Experimental music, photography, and adventures

5,000 miles on the Trucker

Thursday, October 28th, 2010

Last week, I crossed the 5,000 mile threshold on my Surly Long Haul Trucker, which I bought back in August of 2008. It’s staggering to think of all the places this bicycle has taken me in the last two years or so. In fact, it has opened up new riding possibilities for me, in terms of mixed terrain (which I’ve done a lot) and loaded riding (which I still haven’t done much). It has also been my commuting bike for most of this year.

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I am still very happy with the Trucker. It’s versatile, and a joy to ride. My only real complaint is that it’s not fast; particularly, it can be a real dog when climbing. I haven’t done a lot of rides with a full load, but it’s nice that the capability is there. Frankly though this bicycle is overkill for how I use it. A cyclocross bike would work just as well, or better. Then again I’m not exactly fretting over having a bike that’s sturdier than I need.

Perhaps somewhat enigmatically, even though the Trucker is slower and requires more effort on hills, the extra carrying capacity and smooth ride/forgiving geometry make it a great bike for all-day rides, especially in remote areas with no services. Since this is a situation I find myself in often, it comes in handy.

After 5,000 miles, the bike is getting to a point where it needs some work, and there are some improvements I would like to make. Money is tight right now, so most of that will have to wait. But, at the very least, I need to get the bike ready for winter. I intend to commute on it this winter as much as possible. That will mean buying some studded tires that will fit (I have some, but they’re 26″ and I have a 700c Trucker). I’ll also likely need better lights, since my commute is longer than before and I’ll be riding more of it in the dark.

Part of me is looking forward to winter riding, and part of me is dreading it. It can be a lot of fun, but it’s also a lot harder, and dealing with layers can get complicated, and it’s  just an entirely different kind of riding. But, every year I seem to get a little better at winter riding; hopefully that will hold true this year as well. I think the Trucker will make an excellent winter commuter. We’ll see!

Fun fact: I’m still using one of the original Continental Contact tires that came with the bike!

6 Responses to “5,000 miles on the Trucker”

  1. Jeremy Says:

    wow, 5000! Nice work. I just barely turned 1000kms on mine. They are great bike, and you’ve described their strengths and weaknesses spot on. I love mine for slow, rambling rides. Ones even that aren’t long distances, or fast, but just to stroll along and take in the surroundings. I’d ride my LHT as a winter bike, but compared to some of my other rides, it’s still a little too new for me to do that. I’m sure you’re find it a great winter commuter, and hopefully the challenges of winter riding fall into place nicely!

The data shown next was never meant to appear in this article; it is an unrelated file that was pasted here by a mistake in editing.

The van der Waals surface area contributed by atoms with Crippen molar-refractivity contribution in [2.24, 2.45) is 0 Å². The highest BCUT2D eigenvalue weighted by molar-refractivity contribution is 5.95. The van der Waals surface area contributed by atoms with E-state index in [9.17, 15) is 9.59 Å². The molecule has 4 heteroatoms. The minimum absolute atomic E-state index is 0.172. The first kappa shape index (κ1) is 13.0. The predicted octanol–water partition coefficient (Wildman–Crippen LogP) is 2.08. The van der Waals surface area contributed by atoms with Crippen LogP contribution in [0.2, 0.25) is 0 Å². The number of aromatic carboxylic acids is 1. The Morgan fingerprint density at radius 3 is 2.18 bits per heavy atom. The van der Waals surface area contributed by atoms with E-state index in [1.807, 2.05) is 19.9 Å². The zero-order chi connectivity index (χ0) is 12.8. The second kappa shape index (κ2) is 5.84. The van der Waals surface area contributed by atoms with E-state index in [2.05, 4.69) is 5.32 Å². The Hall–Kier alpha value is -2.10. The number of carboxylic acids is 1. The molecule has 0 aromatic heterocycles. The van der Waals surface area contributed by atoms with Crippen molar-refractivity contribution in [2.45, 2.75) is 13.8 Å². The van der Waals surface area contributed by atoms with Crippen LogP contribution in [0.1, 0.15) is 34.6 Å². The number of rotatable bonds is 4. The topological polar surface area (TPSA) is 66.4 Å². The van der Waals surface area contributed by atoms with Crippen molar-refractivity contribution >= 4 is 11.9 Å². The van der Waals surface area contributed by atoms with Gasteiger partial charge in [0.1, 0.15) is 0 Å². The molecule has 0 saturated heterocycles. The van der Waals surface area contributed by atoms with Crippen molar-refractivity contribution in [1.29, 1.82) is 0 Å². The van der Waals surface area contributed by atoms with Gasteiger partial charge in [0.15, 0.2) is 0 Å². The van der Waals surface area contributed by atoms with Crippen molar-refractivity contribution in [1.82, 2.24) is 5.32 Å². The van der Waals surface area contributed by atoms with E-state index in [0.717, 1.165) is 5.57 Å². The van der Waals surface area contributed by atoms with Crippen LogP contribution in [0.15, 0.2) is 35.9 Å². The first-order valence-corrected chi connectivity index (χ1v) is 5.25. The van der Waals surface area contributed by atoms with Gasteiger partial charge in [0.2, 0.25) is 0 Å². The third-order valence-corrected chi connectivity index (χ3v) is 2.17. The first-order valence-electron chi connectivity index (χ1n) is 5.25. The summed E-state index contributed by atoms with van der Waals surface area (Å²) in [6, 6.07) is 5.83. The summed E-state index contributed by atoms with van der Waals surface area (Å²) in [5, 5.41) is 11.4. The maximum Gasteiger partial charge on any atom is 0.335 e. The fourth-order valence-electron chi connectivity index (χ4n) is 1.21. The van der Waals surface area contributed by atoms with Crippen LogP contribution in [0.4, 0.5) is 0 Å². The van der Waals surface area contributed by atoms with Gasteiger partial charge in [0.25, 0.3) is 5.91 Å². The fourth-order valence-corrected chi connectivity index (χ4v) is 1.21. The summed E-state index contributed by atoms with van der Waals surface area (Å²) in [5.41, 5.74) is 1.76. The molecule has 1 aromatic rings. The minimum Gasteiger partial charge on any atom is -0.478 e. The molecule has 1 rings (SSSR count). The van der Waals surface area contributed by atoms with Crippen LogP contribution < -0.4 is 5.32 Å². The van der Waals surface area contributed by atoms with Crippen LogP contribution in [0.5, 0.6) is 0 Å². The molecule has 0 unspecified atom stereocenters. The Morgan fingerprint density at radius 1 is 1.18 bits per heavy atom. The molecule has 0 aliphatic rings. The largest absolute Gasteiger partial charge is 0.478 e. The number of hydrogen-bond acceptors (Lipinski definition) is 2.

And again, congrats on the 5K mark!

    Cheers.

  2. RANTWICK Says:

    Winter riding – optimism and dread. You’ve got it man. It really is a whole different deal. Gear, clothes, (lack of) speed, mutant factor, salt and dirt and repairs. And yet I still love it. I honestly don’t know why…

  3. Doug Says:

    I agree with your assessment of the Trucker. I tell people it climbs like a dog, and doesn’t accelerate. But everytime I load it up with camping gear I love it more and more. It is so rock solid when loaded down with gear. No shimmy, no shakes. I can bomb down hills with a full load with complete confidence. I bought mine with hopes of doing a lot of bike camping. And certainly is the best use for it. I bought mine in Feb 08. Just last month I rolled over 5,000 miles. I, too, have some upgrades in mind. I hope to add some Paul canti’s before spring. The brakes that came with it I can’t always count them bringing me to a fast stop.

    If you’re looking to save some money on studded tires I have a used pair of Nokian’s (700 x 35c) which still have one or two more winters on them. I would have used them, but decided to go wider on my new winter commuter.

  4. Apertome Says:

    Jeremy: thanks. I felt the same way about my Trucker in the past, but since I’ve been commuting on it anyway, it’s picked up some scratches and stuff and I no longer feel so protective of it. I’ve been enjoying riding it even more since I stopped caring so much about stuff like that.

    Rantwick: Yeah, you nailed it. One thing’s for certain: winter riding is never boring!

    Doug: Sent you an e-mail, maybe we can work something out. That would be excellent.

  5. Steve A Says:

    5000 miles means the bike is finally properly broken in. Congrats!

  6. Bill Lambert Says:

    Congratulations! Not only has that bike taken you places, it’s taken all of us places, thanks to your photos.

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